The Story of Luke's Entrance into the World: Part Two
In case you missed it, here is the first part of Luke's birth story.
I'll begin where I left off...
Saturday (early, early) morning:
After the balloon fell out, they wanted to give my body some time to see if I would progress without pitocin. They gave me a few hours to see what would happen. So, at 1:30ish am, the nurse came back check me. While she was checking me, my water broke. Ooops. She also told me that I had only dilated to a 7.
I felt a little discouraged by this because my contractions were coming regularly and were pretty strong. They knew that I was trying to labor naturally, so she only started me with a small amount of pitocin to see what that would do.
At about 2:30, my contractions were a heck of a lot stronger and they were doing what they called, "cluster contractions." I would go about 4 minutes without one and then I'd have 2 or 3 right on top of each other.
At this point, I was starting to feel overwhelmed, and it was harder and harder to breath and focus. I was so uncomfortable in the bed plus the combination of the pitocin and my water breaking really intensified the pain and pressure. In my birth plan, I had decided that if I was induced and got pitocin, then I would consider an epidural. I didn't want a natural birth because I wanted to be super woman; I wanted a natural birth because I wanted to be aware and participate in the whole experience. By now, the pain was just running over and over me and I was not aware of much of anything. I was starting to feel a little panicky. Even though I was trying to work through it, my body was also starting to really tense up and shake.
I did struggle a bit with this decision, but in the end, I knew my limit. I asked for the epidural at around 3:30 and got it around 4. One of my fears about getting an epidural was feeling too numb and not having any control, but thankfully, the guy did a great job. I could feel a little pressure when I was having a contraction and could somewhat move my legs--exactly enough to help me not feel claustrophobic or paralyzed.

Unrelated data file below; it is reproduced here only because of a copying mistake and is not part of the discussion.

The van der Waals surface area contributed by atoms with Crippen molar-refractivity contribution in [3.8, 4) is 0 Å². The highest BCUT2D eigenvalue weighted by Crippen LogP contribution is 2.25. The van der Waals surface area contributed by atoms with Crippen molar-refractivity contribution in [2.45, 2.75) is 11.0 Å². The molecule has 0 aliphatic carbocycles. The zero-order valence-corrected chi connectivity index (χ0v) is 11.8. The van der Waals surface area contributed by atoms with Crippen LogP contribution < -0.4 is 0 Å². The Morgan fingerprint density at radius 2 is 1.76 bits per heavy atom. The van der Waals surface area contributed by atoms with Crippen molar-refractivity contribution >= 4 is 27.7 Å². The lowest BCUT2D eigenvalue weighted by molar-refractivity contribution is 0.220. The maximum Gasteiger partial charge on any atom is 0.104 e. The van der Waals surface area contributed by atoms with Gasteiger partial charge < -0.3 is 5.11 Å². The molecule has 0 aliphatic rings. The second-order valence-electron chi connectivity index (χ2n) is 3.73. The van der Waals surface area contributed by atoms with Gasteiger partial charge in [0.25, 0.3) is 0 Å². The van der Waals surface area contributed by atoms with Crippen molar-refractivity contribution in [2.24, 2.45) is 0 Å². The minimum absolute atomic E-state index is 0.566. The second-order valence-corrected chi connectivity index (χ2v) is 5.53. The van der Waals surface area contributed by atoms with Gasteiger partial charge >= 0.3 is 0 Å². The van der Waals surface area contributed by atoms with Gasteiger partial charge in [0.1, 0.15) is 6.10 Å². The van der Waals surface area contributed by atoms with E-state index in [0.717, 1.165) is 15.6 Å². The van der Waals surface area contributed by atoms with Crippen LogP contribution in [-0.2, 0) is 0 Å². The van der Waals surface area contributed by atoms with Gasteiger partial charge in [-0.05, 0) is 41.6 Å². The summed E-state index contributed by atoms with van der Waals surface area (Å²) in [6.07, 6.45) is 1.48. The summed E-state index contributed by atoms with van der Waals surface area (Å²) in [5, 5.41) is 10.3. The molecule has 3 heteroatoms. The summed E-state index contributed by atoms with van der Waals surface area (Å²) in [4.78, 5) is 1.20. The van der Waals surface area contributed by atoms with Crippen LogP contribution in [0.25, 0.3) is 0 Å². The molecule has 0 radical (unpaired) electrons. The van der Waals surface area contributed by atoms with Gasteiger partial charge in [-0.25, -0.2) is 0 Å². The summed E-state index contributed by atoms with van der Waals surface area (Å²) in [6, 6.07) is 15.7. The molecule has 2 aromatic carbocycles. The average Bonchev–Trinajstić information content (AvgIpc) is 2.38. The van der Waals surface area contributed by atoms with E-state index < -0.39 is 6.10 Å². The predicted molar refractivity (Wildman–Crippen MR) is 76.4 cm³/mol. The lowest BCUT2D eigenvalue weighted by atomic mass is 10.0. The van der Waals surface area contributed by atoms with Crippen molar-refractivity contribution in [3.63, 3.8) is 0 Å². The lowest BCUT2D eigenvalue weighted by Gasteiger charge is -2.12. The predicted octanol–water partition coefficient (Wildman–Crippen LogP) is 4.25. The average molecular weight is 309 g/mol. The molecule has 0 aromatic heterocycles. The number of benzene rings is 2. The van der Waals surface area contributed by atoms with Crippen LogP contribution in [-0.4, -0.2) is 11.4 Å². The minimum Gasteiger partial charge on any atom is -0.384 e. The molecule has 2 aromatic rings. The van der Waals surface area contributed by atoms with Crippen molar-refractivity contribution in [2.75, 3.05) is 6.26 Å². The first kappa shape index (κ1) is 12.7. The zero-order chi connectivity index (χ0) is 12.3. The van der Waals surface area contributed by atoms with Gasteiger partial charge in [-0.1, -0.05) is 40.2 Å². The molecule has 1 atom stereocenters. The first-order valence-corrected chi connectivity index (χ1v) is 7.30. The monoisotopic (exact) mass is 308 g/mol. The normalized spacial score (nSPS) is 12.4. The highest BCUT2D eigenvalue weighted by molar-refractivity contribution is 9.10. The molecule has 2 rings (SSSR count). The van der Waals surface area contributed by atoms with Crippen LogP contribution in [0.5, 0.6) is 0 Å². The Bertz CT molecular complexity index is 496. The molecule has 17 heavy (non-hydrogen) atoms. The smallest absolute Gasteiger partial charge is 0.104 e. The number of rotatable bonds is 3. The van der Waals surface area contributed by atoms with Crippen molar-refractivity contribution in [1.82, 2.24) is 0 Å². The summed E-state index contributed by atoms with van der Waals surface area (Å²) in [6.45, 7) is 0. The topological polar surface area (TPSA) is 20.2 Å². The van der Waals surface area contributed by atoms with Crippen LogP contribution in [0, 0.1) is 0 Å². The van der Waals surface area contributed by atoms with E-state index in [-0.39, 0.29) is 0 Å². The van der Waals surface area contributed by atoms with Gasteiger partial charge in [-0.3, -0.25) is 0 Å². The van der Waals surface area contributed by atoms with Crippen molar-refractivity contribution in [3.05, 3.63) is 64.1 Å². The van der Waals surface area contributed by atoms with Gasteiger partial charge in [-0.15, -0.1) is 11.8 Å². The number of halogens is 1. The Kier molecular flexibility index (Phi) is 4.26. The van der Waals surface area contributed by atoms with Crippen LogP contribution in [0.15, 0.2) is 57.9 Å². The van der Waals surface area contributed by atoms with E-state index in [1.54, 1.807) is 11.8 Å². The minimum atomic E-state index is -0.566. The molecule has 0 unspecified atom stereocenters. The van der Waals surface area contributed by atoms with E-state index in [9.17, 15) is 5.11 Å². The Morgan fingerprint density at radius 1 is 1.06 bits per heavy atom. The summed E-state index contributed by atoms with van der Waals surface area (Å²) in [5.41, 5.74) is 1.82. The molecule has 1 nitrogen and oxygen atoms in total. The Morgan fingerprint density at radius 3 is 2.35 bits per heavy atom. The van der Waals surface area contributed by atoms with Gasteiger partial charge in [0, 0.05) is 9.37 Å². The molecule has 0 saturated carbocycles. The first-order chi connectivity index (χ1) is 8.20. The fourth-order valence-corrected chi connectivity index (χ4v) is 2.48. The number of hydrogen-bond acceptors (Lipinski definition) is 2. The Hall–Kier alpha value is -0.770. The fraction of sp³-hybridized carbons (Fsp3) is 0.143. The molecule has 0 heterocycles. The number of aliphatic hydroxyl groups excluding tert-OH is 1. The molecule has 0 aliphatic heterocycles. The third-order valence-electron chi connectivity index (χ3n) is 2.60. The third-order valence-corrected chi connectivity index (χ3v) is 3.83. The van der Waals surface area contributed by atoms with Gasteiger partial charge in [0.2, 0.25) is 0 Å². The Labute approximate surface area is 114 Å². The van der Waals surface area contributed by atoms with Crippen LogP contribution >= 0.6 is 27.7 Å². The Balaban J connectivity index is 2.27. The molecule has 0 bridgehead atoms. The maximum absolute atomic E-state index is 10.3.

Even though I was nervous about the epidural, it did feel pretty darn good :) I could also get a little sleep before it was time to push.
The next time they checked me I had completely dilated, but baby wasn't far enough down for me to push. So, we waited another hour or so for him to come on down.
At around 8:30 another doctor came to see me. She was actually my original doctor (that I had to switch because of insurance reasons) so I was so thankful that she was on call since my other doctor was out of town. She was a little concerned at some the bigger dips she was seeing in the little one's heart rate and told me that she'd like me to push to see if I could push him down a bit. I could tell that she wanted him out--and soon.
It was just Josh, me, the doctor, and one nurse in the room. I pushed for about ten minutes--and he started to move on down. His little heart was dipping pretty low at this point so she put the heart monitor onto his head to have a more accurate reading.
All of a sudden, we went from having four people in the room to about fifteen. Since his heart rate was going dangerously low during a contraction, I knew that I had to push as hard as I could to get him out otherwise a c-section would have probably been needed.
I pushed. Breathed. Pushed.
My doctor pulled, used the vacuum, and he was whisked (rather yanked) out at 9:12 on Saturday morning. I remember thinking that if I had felt all that my doctor did (she needed to get him out fast), I probably would have been pretty traumatized! Since she didn't have time for an episiotomy, I ended up with a 3rd degree tear (which is not fun!).
They put him on my chest for a bit and then took him to get cleaned up. Josh also got to hold him, and it was absolutely amazing to watch him hold his son for the first time.
Honestly, I don't clearly remember much about what happened after that. I just stared at that little face and tried to grasp that this little guy was the one growing inside of me all that time. I stared at his sweet pouty lips and thought that he was so cute. I remember thinking that I was so glad that he was cute!
When I think back on it, it seems so surreal. So unreal.
Now, I sit here and stare at my son who is 4 weeks old and feel like he showed up just yesterday.
Like I said in the first post, my experience wasn't everything I had wanted or planned, but it didn't make Luke's birth disappointing or full of regret. I'm so thankful for it and don't regret my decisions. I had wise doctors, wonderful (actually really incredible nurses), and a supportive and encouraging husband.
This is most definitely the abridged version (since I didn't talk about how Josh almost passed out while I was getting the epidural ;) and much more...) since I wanted to simply write out the skeletons of Luke's story. When I read this story, I will remember the other bits of memories and feelings--like the sound of his first cry or the feeling of his tuft of soft, brown hair again my cheek for the first time.
The day Luke arrived was layered with nervousness, confidence, joy, fear, pain, relief, excitement, purpose, and most importantly, love.
Even though it wasn't perfect or my "ideal," it was absolutely beautiful.